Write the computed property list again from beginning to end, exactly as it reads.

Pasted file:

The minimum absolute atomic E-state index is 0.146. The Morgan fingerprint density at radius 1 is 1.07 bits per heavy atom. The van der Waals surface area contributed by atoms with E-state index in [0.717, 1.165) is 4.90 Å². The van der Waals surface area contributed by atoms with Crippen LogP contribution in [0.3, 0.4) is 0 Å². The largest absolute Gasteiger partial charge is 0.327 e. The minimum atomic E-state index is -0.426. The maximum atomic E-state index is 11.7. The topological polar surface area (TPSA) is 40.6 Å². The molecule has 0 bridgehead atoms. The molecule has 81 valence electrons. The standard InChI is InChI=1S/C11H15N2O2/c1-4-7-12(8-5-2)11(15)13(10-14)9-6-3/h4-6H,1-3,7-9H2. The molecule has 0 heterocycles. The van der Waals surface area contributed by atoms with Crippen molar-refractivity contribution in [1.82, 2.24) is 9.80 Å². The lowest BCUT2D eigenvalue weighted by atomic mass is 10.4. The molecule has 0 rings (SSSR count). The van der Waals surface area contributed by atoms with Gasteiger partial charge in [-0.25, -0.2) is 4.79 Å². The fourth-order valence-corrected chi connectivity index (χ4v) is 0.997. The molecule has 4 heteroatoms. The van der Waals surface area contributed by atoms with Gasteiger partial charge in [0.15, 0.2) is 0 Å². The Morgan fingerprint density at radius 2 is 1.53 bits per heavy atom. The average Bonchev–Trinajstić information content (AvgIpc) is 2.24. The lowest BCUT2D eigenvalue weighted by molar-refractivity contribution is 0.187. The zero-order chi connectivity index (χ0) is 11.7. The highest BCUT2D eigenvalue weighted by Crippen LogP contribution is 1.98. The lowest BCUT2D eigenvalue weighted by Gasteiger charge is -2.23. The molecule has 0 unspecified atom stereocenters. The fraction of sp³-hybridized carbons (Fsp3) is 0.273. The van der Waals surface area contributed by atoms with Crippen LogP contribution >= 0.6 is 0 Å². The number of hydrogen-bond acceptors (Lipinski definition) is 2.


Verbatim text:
The minimum absolute atomic E-state index is 0.146. The Morgan fingerprint density at radius 1 is 1.07 bits per heavy atom. The van der Waals surface area contributed by atoms with E-state index in [0.717, 1.165) is 4.90 Å². The van der Waals surface area contributed by atoms with Crippen LogP contribution in [0.3, 0.4) is 0 Å². The largest absolute Gasteiger partial charge is 0.327 e. The minimum atomic E-state index is -0.426. The maximum atomic E-state index is 11.7. The topological polar surface area (TPSA) is 40.6 Å². The molecule has 0 bridgehead atoms. The molecule has 81 valence electrons. The standard InChI is InChI=1S/C11H15N2O2/c1-4-7-12(8-5-2)11(15)13(10-14)9-6-3/h4-6H,1-3,7-9H2. The molecule has 0 heterocycles. The van der Waals surface area contributed by atoms with Crippen molar-refractivity contribution in [1.82, 2.24) is 9.80 Å². The lowest BCUT2D eigenvalue weighted by atomic mass is 10.4. The molecule has 0 rings (SSSR count). The van der Waals surface area contributed by atoms with Gasteiger partial charge in [-0.25, -0.2) is 4.79 Å². The fourth-order valence-corrected chi connectivity index (χ4v) is 0.997. The molecule has 4 heteroatoms. The van der Waals surface area contributed by atoms with Gasteiger partial charge in [0.15, 0.2) is 0 Å². The Morgan fingerprint density at radius 2 is 1.53 bits per heavy atom. The average Bonchev–Trinajstić information content (AvgIpc) is 2.24. The lowest BCUT2D eigenvalue weighted by molar-refractivity contribution is 0.187. The zero-order chi connectivity index (χ0) is 11.7. The highest BCUT2D eigenvalue weighted by Crippen LogP contribution is 1.98. The lowest BCUT2D eigenvalue weighted by Gasteiger charge is -2.23. The molecule has 0 unspecified atom stereocenters. The fraction of sp³-hybridized carbons (Fsp3) is 0.273. The van der Waals surface area contributed by atoms with Crippen LogP contribution >= 0.6 is 0 Å². The number of hydrogen-bond acceptors (Lipinski definition) is 2.